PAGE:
A History of Fascism, 1914-1945. – Review

A History of Fascism, 1914-1945. – Review – book reviews

Mark P. Gingerich

A History of Fascism, 1914-1945. By Stanley G. Payne. (Madison: University of Wisconsin Press, 1995. Pp. xiv, 613. $39.95.)

Following the Tiananmen Square massacre of June 1989, demonstrators in various European cities displayed placards denouncing the “fascist” government of the People’s Republic of China, illustrating how vague the term “fascism” has become in political discourse. As Stanley G. Payne notes in his latest work, an enlarged and much expanded version of his groundbreaking study, Fascism: Comparison and Definition, which first appeared in 1980, the term “fascist” is often simply used to designate “`violent’ `brutal,’ `repressive,’ or `dictatorial'” regimes, a definition that would situate Communist states “among the most fascist” governments (3). Payne sets the record straight; his examination of “generic European fascism” both as an abstract concept and as a historical phenomenon, is a remarkably brilliant synthesis of primary and secondary literature, which is vast in scope, cogently organized, and eloquently written.

Payne’s massive volume is divided into two distinct sections: “History” and “Interpretation.” Payne begins by defining fascism as “a form of revolutionary ultranationalism for national rebirth that is based on a primarily vitalist philosophy, is structured on extreme elitism, mass mobilization, and the Fuhrerprinzip, positively values violence as end as well as means and tends to normatize war and/or the military virtues” (14). Payne distinguishes between “generic fascism” and other forms of authoritarian nationalism that all too often tend to be conflated. Although some scholars might not accept Payne’s definition, it serves well as a paradigm by which authoritarian nationalist movements can be comparatively analyzed.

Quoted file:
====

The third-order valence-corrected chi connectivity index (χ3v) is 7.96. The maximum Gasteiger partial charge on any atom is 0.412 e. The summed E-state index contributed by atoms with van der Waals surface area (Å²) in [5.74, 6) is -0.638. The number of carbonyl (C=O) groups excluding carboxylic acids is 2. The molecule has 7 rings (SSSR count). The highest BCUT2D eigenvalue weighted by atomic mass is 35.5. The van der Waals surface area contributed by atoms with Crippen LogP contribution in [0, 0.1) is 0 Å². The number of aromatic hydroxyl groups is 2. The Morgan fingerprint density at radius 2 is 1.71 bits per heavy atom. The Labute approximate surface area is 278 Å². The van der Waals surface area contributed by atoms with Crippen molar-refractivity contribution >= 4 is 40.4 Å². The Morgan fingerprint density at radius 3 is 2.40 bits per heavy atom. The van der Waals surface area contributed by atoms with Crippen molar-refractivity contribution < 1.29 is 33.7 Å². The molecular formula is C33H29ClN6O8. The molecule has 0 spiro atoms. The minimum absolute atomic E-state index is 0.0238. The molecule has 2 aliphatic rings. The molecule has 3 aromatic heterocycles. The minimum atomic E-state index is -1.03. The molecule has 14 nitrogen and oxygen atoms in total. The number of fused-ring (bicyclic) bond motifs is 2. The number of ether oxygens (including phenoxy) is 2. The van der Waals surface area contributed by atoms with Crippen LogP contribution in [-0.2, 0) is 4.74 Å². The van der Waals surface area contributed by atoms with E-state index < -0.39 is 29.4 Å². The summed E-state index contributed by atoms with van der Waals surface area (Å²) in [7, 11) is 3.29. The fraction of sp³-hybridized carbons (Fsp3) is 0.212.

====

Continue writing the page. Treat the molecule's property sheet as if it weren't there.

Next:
In the “History” section, Payne describes and analyzes the antecedents and roots of fascism; the rise and rule of fascism in Italy and Germany; four major variants and various minor movements; and the role of non-fascist authoritarianism in Southern and Eastern Europe. Included also is a chapter that considers whether or not fascism proper existed outside of Europe; it did not, according to Payne. This section is wonderfully rich, yet readable, chock-full of fascinating details that embellish–yet never impede–the flow of the narrative.

In the second and shorter section, “Interpretation” Payne evaluates thirteen categories of interpretations concerning fascism, ranging from monocausal explanations to the position that generic fascism as such never existed outside of an ideal form. Noting that “the search for an adequate theory or interpretation of fascism has generally ended in failure,” Payne argues for acceptance of a “retrodictive theory” that would provide a historical multi-causal explanation of the factors that made fascism successful in certain European countries (487). Although Payne regards fascism as a historical phenomenon, he considers the possibility that new forms of fascism will emerge, most likely in the Eastern Orthodox nations of Europe.

Payne’s work is complex and sophisticated, yet lucid and free of jargon, and it should appeal to the specialist as well as the general reader. This revised study is indispensable for students of modern European history and will likely remain the standard work on fascism for some time to come.

Mark P. Gingerich

Ohio Wesleyan University

COPYRIGHT 1998 Phi Alpha Theta, History Honor Society, Inc.

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